Famous Revolutionary War veteran buried in Montgomery, PA
July 3, 2018


MONTGOMERY - Nearly everyone in Montgomery has heard of Michael Sechler. The Revolutionary War veteran's final resting place is under a small, weather-beaten headstone in the Clinton Baptist Cemetery that reads: "Michael Sechler - Van Heer's PA. Dragoons - Rev War". Next to the grave is a marker given by the Daughters of the American Revolution that states: "Michael Sechler A Body Guard of George Washington Buried Here".

Beyond those few statements, little was known about Michael Sechler's life or military service for many years, that is until Montgomery resident, Larry Stout, decided to investigate the life of Michael Sechler and share his discoveries with the Montgomery Area Historical Society.

The Clinton Baptist cemetery is a very small one located near Saegars Station Road close to the railroad tracks. The Clinton Baptist Church was formed in 1830 and had services in a private home and later met at the Baptist School. The first formal Clinton Baptist Church building was built in the early 1870s, long after Michael Sechler's death in 1847.

The peace and quiet of the isolated country church was shattered within a few years when the first railroad tracks were laid. The extreme noise and the safety concerns of having the railroad so close to the church led the members to sell the brick building in 1888 which was dismantled and used to build a private home. The congregation built a new building on West Houston Avenue and met there for about a century before building the Clinton Baptist Church on Warren Avenue. The cemetery is all that remains of the original location.

In the 1960s a young Larry Stout was walking the railroad tracks when he came upon the Clinton Baptist Cemetery. The plaque left the boy intrigued. The grave marker left young Larry wondering how anyone knew that there was a bodyguard for George Washington and why was he buried in Montgomery? During his younger years those questions went unanswered.

When Larry grew up, he left Montgomery and his work kept him away for many years. He served in the United States Air Force, went to college, earned a Ph.D., and served as a pastor, missionary, and university president. He had also gotten married and raised four children. But when he came back to Montgomery in 2006 he became actively involved in the local community. He joined the Montgomery Area Historical Society and eventually became its president.

Stout's curiosity about Michael Sechler had grown over the years, so he set out to research what he could about the life of the Revolutionary War soldier.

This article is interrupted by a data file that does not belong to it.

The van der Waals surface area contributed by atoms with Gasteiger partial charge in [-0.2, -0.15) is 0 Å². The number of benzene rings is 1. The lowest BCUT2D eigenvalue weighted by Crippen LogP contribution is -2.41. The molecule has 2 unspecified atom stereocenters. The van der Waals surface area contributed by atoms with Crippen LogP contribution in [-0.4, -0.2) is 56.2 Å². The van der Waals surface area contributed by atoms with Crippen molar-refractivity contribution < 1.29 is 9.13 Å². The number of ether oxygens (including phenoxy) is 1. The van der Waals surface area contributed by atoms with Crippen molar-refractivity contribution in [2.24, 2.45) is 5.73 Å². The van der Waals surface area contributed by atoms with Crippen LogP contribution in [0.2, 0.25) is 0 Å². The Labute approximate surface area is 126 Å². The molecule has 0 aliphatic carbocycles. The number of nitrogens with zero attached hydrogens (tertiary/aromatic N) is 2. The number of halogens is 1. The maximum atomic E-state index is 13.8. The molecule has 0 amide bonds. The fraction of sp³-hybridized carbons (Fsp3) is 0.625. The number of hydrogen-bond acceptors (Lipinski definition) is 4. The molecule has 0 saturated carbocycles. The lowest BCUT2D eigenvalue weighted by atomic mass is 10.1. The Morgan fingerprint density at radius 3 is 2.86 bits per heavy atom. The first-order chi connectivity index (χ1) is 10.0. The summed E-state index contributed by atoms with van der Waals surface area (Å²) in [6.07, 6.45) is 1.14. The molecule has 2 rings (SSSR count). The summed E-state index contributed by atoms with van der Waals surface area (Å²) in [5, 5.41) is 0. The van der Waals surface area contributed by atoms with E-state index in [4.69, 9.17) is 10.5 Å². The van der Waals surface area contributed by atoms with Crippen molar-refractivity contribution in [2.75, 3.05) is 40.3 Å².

The problem for Stout was that while there are abundant resources on major military leaders like George Washington, it's very difficult to find information on individual Revolutionary soldiers who weren't famous. Taking the scant information on the tomb stone and using a combination of Google searches, resources in the Montgomery Area Public Library, and secondary historical sources, he began to fit the pieces together of what seemed to be an impossible task discovering who Michael Sechler was.

One of the first facts that Stout was able to establish was that Sechler's unit, the Pennsylvania Dragoons was a division of the military that was largely made up of German immigrants that were mainly from the Reading area. Unfortunately, the official government records pertaining to the individual servicemen in the Pennsylvania Dragoons are long gone because they were destroyed during the War of 1812.

The British invaded Washington, D.C. in 1814 and set fire to many government buildings. According to Stout, the archives were apparently burned in the process.

This tragic historical loss didn't deter Stout, so he set out to find any other available resources that could answer his childhood questions about Sechler.

The internet was unable to provide any specific information about Michael Sechler's military service, so he turned to the Montgomery Area Public Library to get resources to discover any remaining pieces of information about Michael Sechler's life. Through highly detailed history books Stout was able to discover that the Pennsylvania Dragoons were the foundation of the modern military police. The Dragoons served on horseback as George Washington's bodyguards and were split into two units. The elite guard served Washington in close proximity to keep him from personal harm. The rear guard served as Washington's eyes and ears and as messengers.

Sechler served in the rear guard for fourteen months near the end of the war and stayed with the unit afterwards and was serving when Washington was inaugurated as President, long after most of the other Dragoons' service had ended.

While the records of Sechler's military service were difficult to research, learning about his life after the war was an easier task. Sechler came to Northumberland with his brother after his military service was complete. He married a woman named Rebecca Lowe who was from the area. In 1802 they purchased a farm in Montgomery and eventually joined the Clinton Baptist Church. Both are buried in the cemetery in separate plots.

Stout shared his research with the Montgomery Area Historical Society in a Third Thursday talk. Although some of Sechler's records were lost, he was able to find enough information to satisfy his childhood curiosity that began years ago on the railroad tracks. He said, "I was surprised to find out how much information there was . . . I can now look at the sign and believe that a bodyguard of George Washington is buried there."


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